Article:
As my story illustrates, even with DNA testing there will always be a chance an innocent person will be sentenced to death and executed.

Recently, the New Jersey Legislature and governor showed courage and common sense when they abolished that state's death penalty. One of the primary reasons cited was the possibility of executing an innocent person.

New Jersey Sen. Raymond Lesniak, one of the bill's sponsors, recalled the case of Byron Halsey, who spent 22 years in prison for the murder and rape of two children before being released after DNA testing linked another man to the crime.

"There are hundreds of Byron Halseys throughout the United States who were wrongly convicted of murder," Lesniak said. "No doubt, some were sentenced to death and executed."

Meanwhile, in December, at the same time the bill to abolish the death penalty was making its way through the New Jersey legislature, three more former death row prisoners were released. Michael McCormick (Tennessee), Jonathon Hoffman (North Carolina) and Kenneth Richey (Ohio) had spent a combined total of more than 40 years on death row before being freed.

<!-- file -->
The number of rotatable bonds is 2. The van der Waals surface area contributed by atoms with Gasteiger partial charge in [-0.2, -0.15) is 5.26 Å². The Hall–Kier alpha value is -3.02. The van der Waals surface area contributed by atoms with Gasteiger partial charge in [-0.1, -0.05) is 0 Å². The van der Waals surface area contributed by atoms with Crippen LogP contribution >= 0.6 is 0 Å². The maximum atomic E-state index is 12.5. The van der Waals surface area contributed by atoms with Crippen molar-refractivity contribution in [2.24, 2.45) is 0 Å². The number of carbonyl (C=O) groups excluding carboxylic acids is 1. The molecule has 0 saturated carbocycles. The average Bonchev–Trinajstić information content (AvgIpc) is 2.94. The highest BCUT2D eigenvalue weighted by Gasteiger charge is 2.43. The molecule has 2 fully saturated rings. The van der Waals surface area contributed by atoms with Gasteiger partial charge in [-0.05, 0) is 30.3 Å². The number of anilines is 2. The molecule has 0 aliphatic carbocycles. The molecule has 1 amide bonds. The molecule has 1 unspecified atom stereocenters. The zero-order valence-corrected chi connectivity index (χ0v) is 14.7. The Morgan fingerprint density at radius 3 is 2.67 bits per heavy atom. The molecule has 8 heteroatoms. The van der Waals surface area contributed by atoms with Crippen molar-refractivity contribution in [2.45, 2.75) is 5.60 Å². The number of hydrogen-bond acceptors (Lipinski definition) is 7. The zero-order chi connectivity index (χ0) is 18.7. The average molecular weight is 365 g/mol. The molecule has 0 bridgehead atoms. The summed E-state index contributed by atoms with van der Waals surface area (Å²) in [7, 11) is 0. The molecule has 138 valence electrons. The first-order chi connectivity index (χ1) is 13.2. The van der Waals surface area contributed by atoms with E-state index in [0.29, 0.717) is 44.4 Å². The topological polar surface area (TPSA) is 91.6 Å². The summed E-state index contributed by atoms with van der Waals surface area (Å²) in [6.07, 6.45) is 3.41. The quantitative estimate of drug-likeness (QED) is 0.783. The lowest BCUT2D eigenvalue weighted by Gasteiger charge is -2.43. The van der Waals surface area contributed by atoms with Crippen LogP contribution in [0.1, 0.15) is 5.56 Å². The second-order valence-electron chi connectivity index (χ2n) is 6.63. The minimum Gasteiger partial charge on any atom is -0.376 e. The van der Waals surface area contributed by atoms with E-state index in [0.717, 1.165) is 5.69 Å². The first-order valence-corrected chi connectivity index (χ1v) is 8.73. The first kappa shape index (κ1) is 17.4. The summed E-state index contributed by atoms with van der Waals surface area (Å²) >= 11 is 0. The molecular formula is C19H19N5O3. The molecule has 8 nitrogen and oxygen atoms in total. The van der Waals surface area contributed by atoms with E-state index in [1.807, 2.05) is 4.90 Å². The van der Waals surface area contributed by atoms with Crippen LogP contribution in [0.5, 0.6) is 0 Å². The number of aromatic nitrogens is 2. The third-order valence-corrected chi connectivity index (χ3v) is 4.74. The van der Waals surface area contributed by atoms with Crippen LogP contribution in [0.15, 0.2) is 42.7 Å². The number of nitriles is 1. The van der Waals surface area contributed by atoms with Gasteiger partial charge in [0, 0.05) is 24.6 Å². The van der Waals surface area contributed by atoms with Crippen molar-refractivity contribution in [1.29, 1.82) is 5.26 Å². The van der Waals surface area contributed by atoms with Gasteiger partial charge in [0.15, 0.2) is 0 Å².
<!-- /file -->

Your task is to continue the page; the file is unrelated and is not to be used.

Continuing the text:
Sen. Lesniak summed the problem up best when he said, "It's impossible for human beings to devise a system free of the risk of human error."

The last time I checked, our criminal justice system was devised and run by human beings.

And instead of equal justice under the law, in far too many capital cases we see incompetent legal representation, racial discrimination and prosecutorial misconduct. These blemishes to our justice system are problematic, to say the least. But when a human life is at stake, such potentially fatal flaws are an embarrassment to a nation that considers itself the standard bearer for human rights.